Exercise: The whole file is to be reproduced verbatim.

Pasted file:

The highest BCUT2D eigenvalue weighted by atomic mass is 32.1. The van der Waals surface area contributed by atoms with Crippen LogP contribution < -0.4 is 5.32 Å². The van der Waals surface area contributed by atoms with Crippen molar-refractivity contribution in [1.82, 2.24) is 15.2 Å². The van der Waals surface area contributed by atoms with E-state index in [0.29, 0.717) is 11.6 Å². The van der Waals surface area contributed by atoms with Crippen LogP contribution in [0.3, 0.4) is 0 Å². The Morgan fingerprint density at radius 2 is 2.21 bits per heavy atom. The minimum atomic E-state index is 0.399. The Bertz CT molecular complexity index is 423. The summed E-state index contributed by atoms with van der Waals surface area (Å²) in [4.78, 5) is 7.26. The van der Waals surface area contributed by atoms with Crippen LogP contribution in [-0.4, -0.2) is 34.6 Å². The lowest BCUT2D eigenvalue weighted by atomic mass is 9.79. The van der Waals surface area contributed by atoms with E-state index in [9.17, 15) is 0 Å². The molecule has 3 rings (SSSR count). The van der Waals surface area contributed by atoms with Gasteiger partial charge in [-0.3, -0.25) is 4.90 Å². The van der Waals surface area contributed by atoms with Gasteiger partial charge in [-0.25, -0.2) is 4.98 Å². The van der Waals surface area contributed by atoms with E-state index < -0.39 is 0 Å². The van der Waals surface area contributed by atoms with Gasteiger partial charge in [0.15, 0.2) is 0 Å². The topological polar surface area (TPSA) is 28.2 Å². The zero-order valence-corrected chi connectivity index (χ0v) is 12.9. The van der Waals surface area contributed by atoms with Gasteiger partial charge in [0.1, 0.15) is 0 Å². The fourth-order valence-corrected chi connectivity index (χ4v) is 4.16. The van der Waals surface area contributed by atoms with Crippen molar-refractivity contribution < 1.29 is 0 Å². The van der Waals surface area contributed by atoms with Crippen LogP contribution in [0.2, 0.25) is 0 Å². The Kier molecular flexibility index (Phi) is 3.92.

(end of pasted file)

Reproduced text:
The highest BCUT2D eigenvalue weighted by atomic mass is 32.1. The van der Waals surface area contributed by atoms with Crippen LogP contribution < -0.4 is 5.32 Å². The van der Waals surface area contributed by atoms with Crippen molar-refractivity contribution in [1.82, 2.24) is 15.2 Å². The van der Waals surface area contributed by atoms with E-state index in [0.29, 0.717) is 11.6 Å². The van der Waals surface area contributed by atoms with Crippen LogP contribution in [0.3, 0.4) is 0 Å². The Morgan fingerprint density at radius 2 is 2.21 bits per heavy atom. The minimum atomic E-state index is 0.399. The Bertz CT molecular complexity index is 423. The summed E-state index contributed by atoms with van der Waals surface area (Å²) in [4.78, 5) is 7.26. The van der Waals surface area contributed by atoms with Crippen LogP contribution in [-0.4, -0.2) is 34.6 Å². The lowest BCUT2D eigenvalue weighted by atomic mass is 9.79. The van der Waals surface area contributed by atoms with E-state index in [9.17, 15) is 0 Å². The molecule has 3 rings (SSSR count). The van der Waals surface area contributed by atoms with Gasteiger partial charge in [-0.3, -0.25) is 4.90 Å². The van der Waals surface area contributed by atoms with Gasteiger partial charge in [-0.25, -0.2) is 4.98 Å². The van der Waals surface area contributed by atoms with E-state index < -0.39 is 0 Å². The van der Waals surface area contributed by atoms with Gasteiger partial charge in [0.15, 0.2) is 0 Å². The topological polar surface area (TPSA) is 28.2 Å². The zero-order valence-corrected chi connectivity index (χ0v) is 12.9. The van der Waals surface area contributed by atoms with Gasteiger partial charge in [0.1, 0.15) is 0 Å². The fourth-order valence-corrected chi connectivity index (χ4v) is 4.16. The van der Waals surface area contributed by atoms with Crippen molar-refractivity contribution < 1.29 is 0 Å². The van der Waals surface area contributed by atoms with Crippen LogP contribution in [0.2, 0.25) is 0 Å². The Kier molecular flexibility index (Phi) is 3.92.